Country by country reporting: are the knives already out?

   0   0 Blog, Country by Country, Tax Treaties, Taxing corporations

TJN has been pushing for country by country since our launch in 2003, via the concept’s designer Richard Murphy. We have made astonishing progress since then: the concept has overcome pretty much all objections and seems on track to be rolled out worldwide.

But Joe Stead of Christian Aid has drawn our attention to something new and worrying that could be in the works: efforts to ensure that even as it is rolled out, access to it will be restricted or forbidden for civil society and even for many governments. This is because what is apparently being proposed is that the multinationals would only provide their country-by-country accounts to the home country, and the authorities of other countries, e.g. developing countries, would have to apply via existing double tax agreements to get access to that information. But other interested parties, such as business and investigating journalists, anti-corruption bodies, investors, and many others could be left out in the cold.

We reproduce Richard Murphy’s blog on the issue: 

The good and bad news from HMRC on country-by-country reporting

I welcomed HMRC’s adoption of country-by-country reporting yesterday, and am very unlikely to change my mind on that issue.

However, Joe Stead of Christian Aid did draw my attention to two issues in its announcement worth sharing more widely. The first is its impact assessment on the costs it thinks business will incur in complying with country-by-country reporting, which is as follows:

HMRC CbC

HMRC obviously believes what I have always said, which is that business already has all the data needed for country-by-country reporting and the additional costs will, as a result, be negligible.

That said, I think that their suggestion that country-by-country reporting will have negligible impact on NGOs is technically right in the sense that none will have to report it to HMRC, but totally wrong given that this issue will remain the focus of a great deal of their attention.

This though is not the most important part of the announcement. That most important part is implicit in this statement on HMRC costs:

HMRC CbC 2

The key issue here relates to responding to information exchange requests.

Why should these arise, after all, with regard to country-by-country reporting? Surely the implication of country-by-country reporting should be that this data should be supplied to all countries impacted by the activities of the multinational corporation making the report so that each has an opportunity to appraise whether or not that group, as a whole, is profit shifting into or out of its country? That has been the demand made by NGOs at the OECD (I know: I helped make them) and in fairness that has been supported by the likes of Will Morris from the CBI at the OECD as well. If happened there would be no need for information exchange.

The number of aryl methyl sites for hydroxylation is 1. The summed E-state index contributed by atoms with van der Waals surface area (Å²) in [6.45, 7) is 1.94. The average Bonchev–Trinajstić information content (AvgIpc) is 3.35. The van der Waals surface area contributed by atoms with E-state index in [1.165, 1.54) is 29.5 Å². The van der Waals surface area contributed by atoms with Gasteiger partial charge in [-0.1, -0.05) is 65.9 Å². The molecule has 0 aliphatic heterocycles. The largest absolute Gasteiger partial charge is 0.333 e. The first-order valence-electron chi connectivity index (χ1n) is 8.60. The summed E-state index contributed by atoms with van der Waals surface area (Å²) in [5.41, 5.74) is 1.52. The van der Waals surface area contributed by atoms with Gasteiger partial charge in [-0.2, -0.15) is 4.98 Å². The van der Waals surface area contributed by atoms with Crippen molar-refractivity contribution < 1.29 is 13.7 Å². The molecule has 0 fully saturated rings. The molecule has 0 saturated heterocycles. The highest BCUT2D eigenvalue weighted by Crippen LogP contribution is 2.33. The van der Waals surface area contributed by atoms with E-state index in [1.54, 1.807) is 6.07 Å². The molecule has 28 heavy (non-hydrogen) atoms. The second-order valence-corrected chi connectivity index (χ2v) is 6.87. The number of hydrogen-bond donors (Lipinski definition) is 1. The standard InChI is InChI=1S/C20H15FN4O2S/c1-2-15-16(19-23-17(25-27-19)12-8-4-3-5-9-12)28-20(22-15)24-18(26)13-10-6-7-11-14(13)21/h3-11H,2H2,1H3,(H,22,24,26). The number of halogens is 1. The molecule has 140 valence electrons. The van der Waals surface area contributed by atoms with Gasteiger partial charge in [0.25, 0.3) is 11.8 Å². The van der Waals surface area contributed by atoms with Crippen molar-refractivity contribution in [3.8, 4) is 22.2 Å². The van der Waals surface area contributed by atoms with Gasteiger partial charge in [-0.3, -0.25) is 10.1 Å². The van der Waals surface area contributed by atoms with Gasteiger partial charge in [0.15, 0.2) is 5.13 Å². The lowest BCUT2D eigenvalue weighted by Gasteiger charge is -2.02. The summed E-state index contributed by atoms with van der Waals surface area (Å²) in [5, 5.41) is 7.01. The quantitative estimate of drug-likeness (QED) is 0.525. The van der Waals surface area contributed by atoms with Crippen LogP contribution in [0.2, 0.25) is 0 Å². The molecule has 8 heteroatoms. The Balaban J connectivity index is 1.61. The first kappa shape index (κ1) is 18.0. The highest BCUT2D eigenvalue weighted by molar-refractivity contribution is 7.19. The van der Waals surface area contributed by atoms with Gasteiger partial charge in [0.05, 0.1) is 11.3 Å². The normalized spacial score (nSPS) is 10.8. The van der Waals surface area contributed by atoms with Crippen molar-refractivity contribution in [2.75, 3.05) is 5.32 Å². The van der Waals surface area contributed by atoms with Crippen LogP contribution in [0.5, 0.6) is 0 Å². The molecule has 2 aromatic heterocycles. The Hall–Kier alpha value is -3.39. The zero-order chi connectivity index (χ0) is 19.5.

But the Big 4 accountants and their clients have argued that this data is far too sensitive to be given to all tax authorities and have instead suggested that it should only go to parent company tax authorities with other countries having the chance to access the data if they have double tax agreements with that parent company location. The implication of this cost assessment from HMRC is that this is what they expect to happen.

In that case it is quite clearly the case that the OECD will be failing to deliver country-by-country reporting for developing countries, who were always intended to be one of its main beneficiaries, since many of them do not have double tax agreements with countries like the UK and so will not be able to access this crucial data and so collect the tax owing to them.

If true this is absurd and a straightforward insult to the integrity and expectations of the countries that will be impacted. I am meeting Pascal St-Amans, the head of tax at the OECD, in Copenhagen tomorrow. He may be the recipient of some forthright opinion from me on this issue if he confirms that this is now the expectation.


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